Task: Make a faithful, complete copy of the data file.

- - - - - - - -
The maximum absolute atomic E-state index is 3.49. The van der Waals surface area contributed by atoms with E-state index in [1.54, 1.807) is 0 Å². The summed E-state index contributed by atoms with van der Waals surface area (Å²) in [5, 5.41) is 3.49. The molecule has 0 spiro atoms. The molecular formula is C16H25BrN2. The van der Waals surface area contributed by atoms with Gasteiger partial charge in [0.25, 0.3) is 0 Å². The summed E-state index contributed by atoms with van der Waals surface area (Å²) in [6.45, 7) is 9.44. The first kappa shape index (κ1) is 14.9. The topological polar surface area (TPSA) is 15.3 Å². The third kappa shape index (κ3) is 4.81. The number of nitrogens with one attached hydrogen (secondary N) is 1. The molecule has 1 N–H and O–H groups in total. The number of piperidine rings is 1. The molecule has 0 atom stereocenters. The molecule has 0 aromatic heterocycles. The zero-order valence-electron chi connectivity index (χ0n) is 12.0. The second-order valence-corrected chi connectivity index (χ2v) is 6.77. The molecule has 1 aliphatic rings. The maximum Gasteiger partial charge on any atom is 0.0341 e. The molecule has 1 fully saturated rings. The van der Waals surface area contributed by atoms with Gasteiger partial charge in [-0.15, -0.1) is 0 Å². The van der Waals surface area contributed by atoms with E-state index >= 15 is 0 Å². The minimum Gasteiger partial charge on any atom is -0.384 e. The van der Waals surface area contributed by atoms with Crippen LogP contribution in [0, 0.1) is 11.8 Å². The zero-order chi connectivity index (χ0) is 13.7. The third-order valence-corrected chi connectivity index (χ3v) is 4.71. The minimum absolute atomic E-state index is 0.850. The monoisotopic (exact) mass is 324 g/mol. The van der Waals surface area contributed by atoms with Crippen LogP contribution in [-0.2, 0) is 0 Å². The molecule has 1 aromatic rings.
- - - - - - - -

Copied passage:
The maximum absolute atomic E-state index is 3.49. The van der Waals surface area contributed by atoms with E-state index in [1.54, 1.807) is 0 Å². The summed E-state index contributed by atoms with van der Waals surface area (Å²) in [5, 5.41) is 3.49. The molecule has 0 spiro atoms. The molecular formula is C16H25BrN2. The van der Waals surface area contributed by atoms with Gasteiger partial charge in [0.25, 0.3) is 0 Å². The summed E-state index contributed by atoms with van der Waals surface area (Å²) in [6.45, 7) is 9.44. The first kappa shape index (κ1) is 14.9. The topological polar surface area (TPSA) is 15.3 Å². The third kappa shape index (κ3) is 4.81. The number of nitrogens with one attached hydrogen (secondary N) is 1. The molecule has 1 N–H and O–H groups in total. The number of piperidine rings is 1. The molecule has 0 atom stereocenters. The molecule has 0 aromatic heterocycles. The zero-order valence-electron chi connectivity index (χ0n) is 12.0. The second-order valence-corrected chi connectivity index (χ2v) is 6.77. The molecule has 1 aliphatic rings. The maximum Gasteiger partial charge on any atom is 0.0341 e. The molecule has 1 fully saturated rings. The van der Waals surface area contributed by atoms with Gasteiger partial charge in [-0.15, -0.1) is 0 Å². The van der Waals surface area contributed by atoms with E-state index >= 15 is 0 Å². The minimum Gasteiger partial charge on any atom is -0.384 e. The van der Waals surface area contributed by atoms with Crippen LogP contribution in [0, 0.1) is 11.8 Å². The zero-order chi connectivity index (χ0) is 13.7. The third-order valence-corrected chi connectivity index (χ3v) is 4.71. The minimum absolute atomic E-state index is 0.850. The monoisotopic (exact) mass is 324 g/mol. The van der Waals surface area contributed by atoms with Crippen LogP contribution in [-0.2, 0) is 0 Å². The molecule has 1 aromatic rings.